If it is evening, watch the symptoms and
seek care in the morning.
Based on your answers, you may need care right away. The problem is likely to get worse without medical care.
Call your doctor now to discuss the symptoms and
arrange for care.
If you cannot reach your doctor or you don't have
one, seek care in the next hour.
You do not need to call an
You cannot travel safely either by driving
yourself or by having someone else drive you.
You are in an area
where heavy traffic or other problems may slow you down.
Many things can affect how your body responds to a symptom and what kind
of care you may need. These include:
Your age. Babies and older
adults tend to get sicker quicker.
Your overall health. If you have a condition such as diabetes, HIV, cancer, or heart
disease, you may need to pay closer attention to certain symptoms and seek care
Medicines you take. Certain
medicines, herbal remedies, and supplements can cause symptoms or make them
Recent health events, such as surgery
or injury. These kinds of events can cause symptoms afterwards or make them
Your health habits and lifestyle, such as eating and exercise habits, smoking, alcohol or drug
use, sexual history, and travel.
Pain in adults and older children
Severe pain (8 to 10): The pain
is so bad that you can't stand it for more than a few hours, can't sleep, and
can't do anything else except focus on the pain.
Moderate pain (5 to 7): The pain is bad enough to disrupt your
normal activities and your sleep, but you can tolerate it for hours or days.
Moderate can also mean pain that comes and goes even if it's severe when it's
Mild pain (1 to 4): You notice the pain,
but it is not bad enough to disrupt your sleep or activities.
If you're not sure if a fever is high, moderate, or mild,
think about these issues:
With a high fever:
You feel very hot.
It is likely one of
the highest fevers you've ever had. High fevers are not that common, especially
With a moderate fever:
You feel warm or hot.
You know you have
With a mild fever:
You may feel a little warm.
you might have a fever, but you're not sure.
Home treatment can help you feel
more comfortable when you have mild to moderate respiratory symptoms.
dehydration. Hot fluids, such as tea or soup, may help
relieve congestion in your nose and throat. If you have a productive cough,
fluids may help thin the
mucus in your lungs so your cough can clear it
Get extra rest; let your symptoms be your guide. If you have a
cold, you may be able to stick to your usual routine and just get some extra
Let yourself cough if you have a cough that brings up mucus
from the lungs. It can help prevent bacterial infections. People who have
emphysema need to cough to help clear mucus from their
For a sore throat, gargle at least once each hour with warm
salt water [1 tsp (5 g) of salt in
8 fl oz (240 mL) of water] to
reduce swelling and discomfort. For more information, see the topic
Sore Throat and Other Throat Problems.
Use a humidifier to add moisture to the air. Use only water in the humidifier.
Keep in mind the following guidelines for taking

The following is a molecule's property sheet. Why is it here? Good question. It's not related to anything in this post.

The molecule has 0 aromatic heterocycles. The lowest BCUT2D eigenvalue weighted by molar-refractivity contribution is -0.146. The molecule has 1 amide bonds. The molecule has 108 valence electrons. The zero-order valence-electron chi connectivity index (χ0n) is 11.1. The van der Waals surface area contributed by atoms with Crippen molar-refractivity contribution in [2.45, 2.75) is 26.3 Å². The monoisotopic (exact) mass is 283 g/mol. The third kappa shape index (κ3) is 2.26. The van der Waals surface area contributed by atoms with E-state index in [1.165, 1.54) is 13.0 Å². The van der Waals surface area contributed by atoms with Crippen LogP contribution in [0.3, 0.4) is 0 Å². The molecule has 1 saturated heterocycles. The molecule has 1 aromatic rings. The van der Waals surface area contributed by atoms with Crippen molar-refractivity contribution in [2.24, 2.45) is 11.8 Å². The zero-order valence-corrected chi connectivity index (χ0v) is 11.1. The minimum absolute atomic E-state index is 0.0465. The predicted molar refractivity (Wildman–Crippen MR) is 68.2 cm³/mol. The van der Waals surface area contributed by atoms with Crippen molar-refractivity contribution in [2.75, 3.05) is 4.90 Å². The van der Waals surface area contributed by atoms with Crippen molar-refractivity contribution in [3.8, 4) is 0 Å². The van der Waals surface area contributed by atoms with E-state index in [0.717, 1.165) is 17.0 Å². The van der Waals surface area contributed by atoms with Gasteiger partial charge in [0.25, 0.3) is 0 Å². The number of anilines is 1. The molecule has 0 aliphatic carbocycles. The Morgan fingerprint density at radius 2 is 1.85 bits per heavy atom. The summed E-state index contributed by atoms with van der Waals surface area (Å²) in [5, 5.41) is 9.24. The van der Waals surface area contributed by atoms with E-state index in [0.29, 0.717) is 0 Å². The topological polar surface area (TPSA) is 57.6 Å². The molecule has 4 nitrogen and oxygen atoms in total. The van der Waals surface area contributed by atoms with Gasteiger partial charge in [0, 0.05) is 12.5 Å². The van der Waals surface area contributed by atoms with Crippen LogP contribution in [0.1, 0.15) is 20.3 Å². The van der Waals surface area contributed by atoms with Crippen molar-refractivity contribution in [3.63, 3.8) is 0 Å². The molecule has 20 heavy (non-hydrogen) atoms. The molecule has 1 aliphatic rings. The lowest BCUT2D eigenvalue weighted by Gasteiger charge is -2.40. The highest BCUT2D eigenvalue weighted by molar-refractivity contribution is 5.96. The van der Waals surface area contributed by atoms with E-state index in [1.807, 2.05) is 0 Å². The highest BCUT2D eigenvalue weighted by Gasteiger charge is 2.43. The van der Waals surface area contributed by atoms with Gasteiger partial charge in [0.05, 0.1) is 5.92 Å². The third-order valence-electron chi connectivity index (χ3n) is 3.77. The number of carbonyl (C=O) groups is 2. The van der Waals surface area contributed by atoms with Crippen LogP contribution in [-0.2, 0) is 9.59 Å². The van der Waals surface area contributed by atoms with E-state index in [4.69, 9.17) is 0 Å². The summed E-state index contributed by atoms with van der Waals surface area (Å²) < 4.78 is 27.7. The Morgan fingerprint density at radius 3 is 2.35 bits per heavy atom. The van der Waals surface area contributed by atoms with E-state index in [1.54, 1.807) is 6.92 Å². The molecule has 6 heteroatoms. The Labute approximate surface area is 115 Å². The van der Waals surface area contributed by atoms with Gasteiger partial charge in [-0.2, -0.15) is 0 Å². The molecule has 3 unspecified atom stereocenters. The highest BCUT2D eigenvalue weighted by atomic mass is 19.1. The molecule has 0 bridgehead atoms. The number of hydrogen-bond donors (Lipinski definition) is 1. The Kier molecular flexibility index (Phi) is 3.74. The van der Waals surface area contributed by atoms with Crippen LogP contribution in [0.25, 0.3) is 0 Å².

nonprescription medicine for your symptoms:
Nonprescription medicines may not work very well for respiratory problems. And some of these
medicines can cause problems if you use too much of them. It is important to
use medicines correctly and to keep them out of the reach of children to
prevent accidental use.
If you use a decongestant nasal spray, don't use it longer than the label says. Overuse may lead to a rebound effect, which causes the
mucous membranes to become more swollen than they were before you started using
If you decide to try a complementary or alternative medicine such as echinacea or zinc, do not exceed the maximum recommended dose. If you have another health problem or take
prescription medicines, talk with your doctor before taking an alternative
medicine or supplement. For more information, see the
Colds or Complementary Medicine.
Medicine you can buy without a prescription
Try a nonprescription
medicine to help treat your fever or pain:
Keep your hands away from your
nose, eyes, and mouth. These are the places where viruses are most likely to
enter your body.
Do not smoke or use other tobacco products.
Smoking irritates the mucous membranes of the nose, sinuses, and lungs, which
may make them more susceptible to infections. For more information, see the
If you live in an area that
has problems with air pollution or smoke from wildfires:
Stay indoors and avoid breathing in smoke,
ashes, or polluted air.
Do not exercise outdoors if you smell smoke
or notice irritation of your eyes, nose, or throat.
Keep your motor
vehicle windows rolled up and the vents closed when driving.
Avoid cleanup activities, such as raking leaves or
Avoid exposure to chemicals. Do not spray or apply
chemicals unless you are wearing protective clothing, such as a
particle-filtering respirator, safety goggles, and gloves.
You can help your
doctor diagnose and treat your condition by being prepared to answer the
When did your symptoms start?
respiratory problem localized, such as involving only one ear, one side of your
sinuses, or the lungs?
Did symptoms start as a cold but now appear
to be worse than you would expect from a cold?
Have you had similar
symptoms before? How were they treated?
Do you have a productive
cough? Are you coughing up clear, white, green, yellow, or blood-tinged mucus?
How much mucus are you bringing up? Are you coughing up mucus all day long or
mostly at nighttime?
Have you had fever and chills?
you wheezing, or do you have new or worsening shortness of
Do you have a severe headache, earache, or sore
Do any other members of your family or work group have
Have you recently been exposed to large amounts
of dust, fumes, smoke, or chemicals?
Do you smoke or use other
Have you recently used an indoor hot tub, pool,
What home treatment have you tried? Did it help?
What prescription, nonprescription, or alternative medicines have
you tried? Did they help?
Have you recently traveled inside or
outside of your home country?
How this information was developed to help you make better health decisions.